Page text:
Hello! We're inkle - we made 80 Days, Heaven's Vault and Overboard!. Now we're making A Highland Song. Follow along with our progress right here!


— Jon

A Highland Song is described in the blurb of our announcement trailer as "a narrative adventure with rhythm and survival elements". It's also a game about walking across the wild and empty Scottish highlands, alone.

So how does one tell a story, when you're on your own?

A lonely trek?

Games are a bit peculiar when it comes to telling stories with only one character: in films it's usually considered a basic requirement to have two people going on a journey together (so they can argue along the way), and even the most introspective books usually move their protagonist from human encounter to human encounter.

But games with solo protagonists going on lonely journeys are common, whether it's Breath of the Wild or Elden Ring. As players, we're used to long stretches without storytelling (or with purely "environmental storytelling", which is really another word for "set dressing") as we go from village to town, or from NPC to NPC (or to a coffin on the edge of a lava waterfall, for some reason).

inkle's games are usually different. When you travel the world in 80 Days you're in constant contact with your master, Phileas Fogg; and when you sail the rivers of the Nebula, your robot Six is heckling you the whole time. But then again, for most of Sorcery! you're a lone adventurer (unless you've been cursed by a talkative, grumpy wizard, I suppose.)

What's made A Highland Song more difficult, though, are the Highlands themselves. There are no villages or towns between Moira and the sea. There are some characters, but not too many - too many, and these empty wilds would start to feel weirdly crowded. Not only that, but the journey goes ever-forwards, so players can't backtrack from one character to another: the people you do meet are quickly left behind.

There are no shops to buy upgrades from, and no bandits or tricksters on the roads. So where and how does a narrative arise?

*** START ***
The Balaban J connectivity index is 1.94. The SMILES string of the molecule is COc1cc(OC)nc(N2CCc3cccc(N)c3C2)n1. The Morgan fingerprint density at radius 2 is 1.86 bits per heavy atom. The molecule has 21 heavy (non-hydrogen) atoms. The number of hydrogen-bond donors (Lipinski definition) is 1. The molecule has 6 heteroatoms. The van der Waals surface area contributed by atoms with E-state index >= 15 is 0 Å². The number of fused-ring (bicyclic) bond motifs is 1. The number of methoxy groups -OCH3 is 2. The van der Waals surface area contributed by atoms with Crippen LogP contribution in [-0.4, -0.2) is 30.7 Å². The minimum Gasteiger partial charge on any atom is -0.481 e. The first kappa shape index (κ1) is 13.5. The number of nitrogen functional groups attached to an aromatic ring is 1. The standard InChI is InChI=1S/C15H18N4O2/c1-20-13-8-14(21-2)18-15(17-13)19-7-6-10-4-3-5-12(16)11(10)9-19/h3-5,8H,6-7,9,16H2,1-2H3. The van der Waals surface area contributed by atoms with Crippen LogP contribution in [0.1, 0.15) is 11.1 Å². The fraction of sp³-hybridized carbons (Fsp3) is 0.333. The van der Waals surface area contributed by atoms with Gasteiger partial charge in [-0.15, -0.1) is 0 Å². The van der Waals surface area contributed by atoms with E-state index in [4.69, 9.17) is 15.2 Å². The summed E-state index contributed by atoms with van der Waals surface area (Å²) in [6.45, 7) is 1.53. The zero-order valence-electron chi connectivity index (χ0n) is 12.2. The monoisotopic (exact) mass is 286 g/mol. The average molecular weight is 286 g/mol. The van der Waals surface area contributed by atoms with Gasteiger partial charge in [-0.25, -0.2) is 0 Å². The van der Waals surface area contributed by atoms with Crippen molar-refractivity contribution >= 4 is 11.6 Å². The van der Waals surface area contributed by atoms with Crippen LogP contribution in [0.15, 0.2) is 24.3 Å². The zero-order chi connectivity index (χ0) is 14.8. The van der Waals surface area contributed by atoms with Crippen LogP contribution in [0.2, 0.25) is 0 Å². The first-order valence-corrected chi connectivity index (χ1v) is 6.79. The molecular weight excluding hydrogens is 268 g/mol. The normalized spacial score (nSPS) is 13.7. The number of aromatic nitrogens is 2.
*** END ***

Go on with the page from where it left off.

Walking and thinking

We realised early on in the project this was a game about walking. And when one's out walking, after a while, things arise - thoughts, feelings, memories... Walking is a way of shaking out your brain and seeing what sticky things come loose. So as Moira walks she has ideas, and thoughts - and she remembers things, the most common of which are things written to her by her Uncle Hamish, who has been sending her letters since she was small.

As the narrative designer on the project, one of my jobs is to ensure that what Hamish has to say is - to be blunt - interesting. I might write a wonderful series of remarks on the subject of wild Scottish heather, but if the player hasn't seen any, doesn't know what it is, and anyway, is up in the snow-capped mountains at this point where the heather doesn't grow, it's not going to be very relevant.

This is always a tricky problem in games (how often has a game character shouted out a useful hint or piece of advice to you in a game? And how often was that advice actually relevant a moment earlier, but not any more?) But in a game about stories, and legends - and in a game with a mystery at its heart, which A Highland Song has - it's not just about making sure the storytelling is relevant. It wants to be more than relevant. It wants to be rewarding.

Letters, and letters back

It was on a walk (from a coffeeshop to home) when I understood that I'd been missing something. The problem with Hamish writing you letters (well, having written you letters that you're now thinking back on) is that, unlike a conversation with a sidekick, you don't get to ask questions in return. You can't lead the conversation; you can't focus on what you're interested in; you can't follow up...

... but the other thing about Hamish having written you letters, in the past, is that Moira might well have written letters back. Letters in response to Hamish's letters: letters asking him questions, or asking for more information.

Of course, all those letters were written well before the game started... but what did Moira ask? What should she have asked? Those are exactly the kinds of decisions we like letting the player take for the protagonist.

Conversation by correspondence

So that leads us to Highland's core "conversation" mechanic, which is perhaps the oddest one we've ever built. As you settle down to sleep, Moira will recall a letter she wrote to her Uncle, asking him something... and she'll recall her Uncle's reply; a little fragment of story, legend, memory (or, like, a joke), all of which add up to form the main narrative thread that winds from peak to peak as you make your way to the sea.

And like the conversations that pass between Aliya and Six in Heaven's Vault, what Moira can ask about is highly contextual, driven by what you've found and what you've seen, by what you've learned recently... What Moira remembers is decided by whatever's at the forefront of Moira's mind, and what threads she's been following.

Guide her to ask more about the ruined castle known as the Outer Wall, and you might learn more about the legendary Queen Morag, which in turn might bring up further questions... but change the subject to Uncle H and his lighthouse, and you'll learn something else.

Explore without and within

A Highland Song is always going to be a game about being on your own, in a place much bigger than you, for which you're ill-prepared. But even if you're alone, you don't need to be lonely. We all carry a universe of voices inside our heads, and there's plenty to explore inside as well as out.

I said above there's a mystery at the heart of the game. Rest assured: Moira has all the answers she needs; if she can only find them...

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